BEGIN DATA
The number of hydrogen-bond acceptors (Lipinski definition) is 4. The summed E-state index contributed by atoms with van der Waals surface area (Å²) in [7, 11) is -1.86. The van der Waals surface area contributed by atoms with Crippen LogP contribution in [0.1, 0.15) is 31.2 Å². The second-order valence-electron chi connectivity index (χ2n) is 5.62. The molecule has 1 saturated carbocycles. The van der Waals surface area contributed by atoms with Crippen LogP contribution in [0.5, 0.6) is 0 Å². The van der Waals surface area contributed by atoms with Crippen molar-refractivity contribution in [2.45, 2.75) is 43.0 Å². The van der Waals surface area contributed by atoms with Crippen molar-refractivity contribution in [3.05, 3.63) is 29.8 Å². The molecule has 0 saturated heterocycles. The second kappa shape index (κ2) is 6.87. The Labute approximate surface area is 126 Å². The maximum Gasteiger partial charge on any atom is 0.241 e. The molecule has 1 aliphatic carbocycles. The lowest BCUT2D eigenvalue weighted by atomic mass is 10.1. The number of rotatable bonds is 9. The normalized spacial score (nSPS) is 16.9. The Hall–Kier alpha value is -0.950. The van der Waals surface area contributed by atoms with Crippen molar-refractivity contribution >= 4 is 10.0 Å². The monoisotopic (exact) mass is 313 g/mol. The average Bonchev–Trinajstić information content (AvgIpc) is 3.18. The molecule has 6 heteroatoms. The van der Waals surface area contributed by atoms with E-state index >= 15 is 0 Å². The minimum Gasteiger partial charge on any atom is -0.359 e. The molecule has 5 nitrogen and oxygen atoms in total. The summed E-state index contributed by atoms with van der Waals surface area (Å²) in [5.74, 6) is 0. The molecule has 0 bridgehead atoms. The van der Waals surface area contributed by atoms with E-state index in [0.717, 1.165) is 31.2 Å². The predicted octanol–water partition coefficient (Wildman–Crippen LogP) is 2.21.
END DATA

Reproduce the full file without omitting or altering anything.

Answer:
The number of hydrogen-bond acceptors (Lipinski definition) is 4. The summed E-state index contributed by atoms with van der Waals surface area (Å²) in [7, 11) is -1.86. The van der Waals surface area contributed by atoms with Crippen LogP contribution in [0.1, 0.15) is 31.2 Å². The second-order valence-electron chi connectivity index (χ2n) is 5.62. The molecule has 1 saturated carbocycles. The van der Waals surface area contributed by atoms with Crippen LogP contribution in [0.5, 0.6) is 0 Å². The van der Waals surface area contributed by atoms with Crippen molar-refractivity contribution in [2.45, 2.75) is 43.0 Å². The van der Waals surface area contributed by atoms with Crippen molar-refractivity contribution in [3.05, 3.63) is 29.8 Å². The molecule has 0 saturated heterocycles. The second kappa shape index (κ2) is 6.87. The Labute approximate surface area is 126 Å². The maximum Gasteiger partial charge on any atom is 0.241 e. The molecule has 1 aliphatic carbocycles. The lowest BCUT2D eigenvalue weighted by atomic mass is 10.1. The number of rotatable bonds is 9. The normalized spacial score (nSPS) is 16.9. The Hall–Kier alpha value is -0.950. The van der Waals surface area contributed by atoms with Crippen molar-refractivity contribution >= 4 is 10.0 Å². The monoisotopic (exact) mass is 313 g/mol. The average Bonchev–Trinajstić information content (AvgIpc) is 3.18. The molecule has 6 heteroatoms. The van der Waals surface area contributed by atoms with E-state index >= 15 is 0 Å². The minimum Gasteiger partial charge on any atom is -0.359 e. The molecule has 5 nitrogen and oxygen atoms in total. The summed E-state index contributed by atoms with van der Waals surface area (Å²) in [5.74, 6) is 0. The molecule has 0 bridgehead atoms. The van der Waals surface area contributed by atoms with E-state index in [0.717, 1.165) is 31.2 Å². The predicted octanol–water partition coefficient (Wildman–Crippen LogP) is 2.21.